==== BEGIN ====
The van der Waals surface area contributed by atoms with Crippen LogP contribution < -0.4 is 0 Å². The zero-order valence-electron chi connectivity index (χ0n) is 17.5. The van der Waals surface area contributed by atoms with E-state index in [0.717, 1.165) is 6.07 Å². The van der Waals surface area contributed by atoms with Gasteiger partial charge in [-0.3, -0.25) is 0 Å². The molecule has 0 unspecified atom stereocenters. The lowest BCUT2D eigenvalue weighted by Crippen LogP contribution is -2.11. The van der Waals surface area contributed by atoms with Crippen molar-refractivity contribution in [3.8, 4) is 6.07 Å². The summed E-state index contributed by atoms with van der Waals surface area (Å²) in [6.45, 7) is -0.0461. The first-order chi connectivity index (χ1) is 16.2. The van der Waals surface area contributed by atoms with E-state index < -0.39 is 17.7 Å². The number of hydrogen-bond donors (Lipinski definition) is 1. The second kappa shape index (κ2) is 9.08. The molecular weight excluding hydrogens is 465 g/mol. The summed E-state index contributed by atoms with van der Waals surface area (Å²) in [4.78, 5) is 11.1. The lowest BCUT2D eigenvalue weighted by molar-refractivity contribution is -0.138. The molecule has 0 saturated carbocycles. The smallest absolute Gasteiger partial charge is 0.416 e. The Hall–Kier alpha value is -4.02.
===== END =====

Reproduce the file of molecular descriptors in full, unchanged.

The van der Waals surface area contributed by atoms with Crippen LogP contribution < -0.4 is 0 Å². The zero-order valence-electron chi connectivity index (χ0n) is 17.5. The van der Waals surface area contributed by atoms with E-state index in [0.717, 1.165) is 6.07 Å². The van der Waals surface area contributed by atoms with Gasteiger partial charge in [-0.3, -0.25) is 0 Å². The molecule has 0 unspecified atom stereocenters. The lowest BCUT2D eigenvalue weighted by Crippen LogP contribution is -2.11. The van der Waals surface area contributed by atoms with Crippen molar-refractivity contribution in [3.8, 4) is 6.07 Å². The summed E-state index contributed by atoms with van der Waals surface area (Å²) in [6.45, 7) is -0.0461. The first-order chi connectivity index (χ1) is 16.2. The van der Waals surface area contributed by atoms with E-state index < -0.39 is 17.7 Å². The number of hydrogen-bond donors (Lipinski definition) is 1. The second kappa shape index (κ2) is 9.08. The molecular weight excluding hydrogens is 465 g/mol. The summed E-state index contributed by atoms with van der Waals surface area (Å²) in [4.78, 5) is 11.1. The lowest BCUT2D eigenvalue weighted by molar-refractivity contribution is -0.138. The molecule has 0 saturated carbocycles. The smallest absolute Gasteiger partial charge is 0.416 e. The Hall–Kier alpha value is -4.02.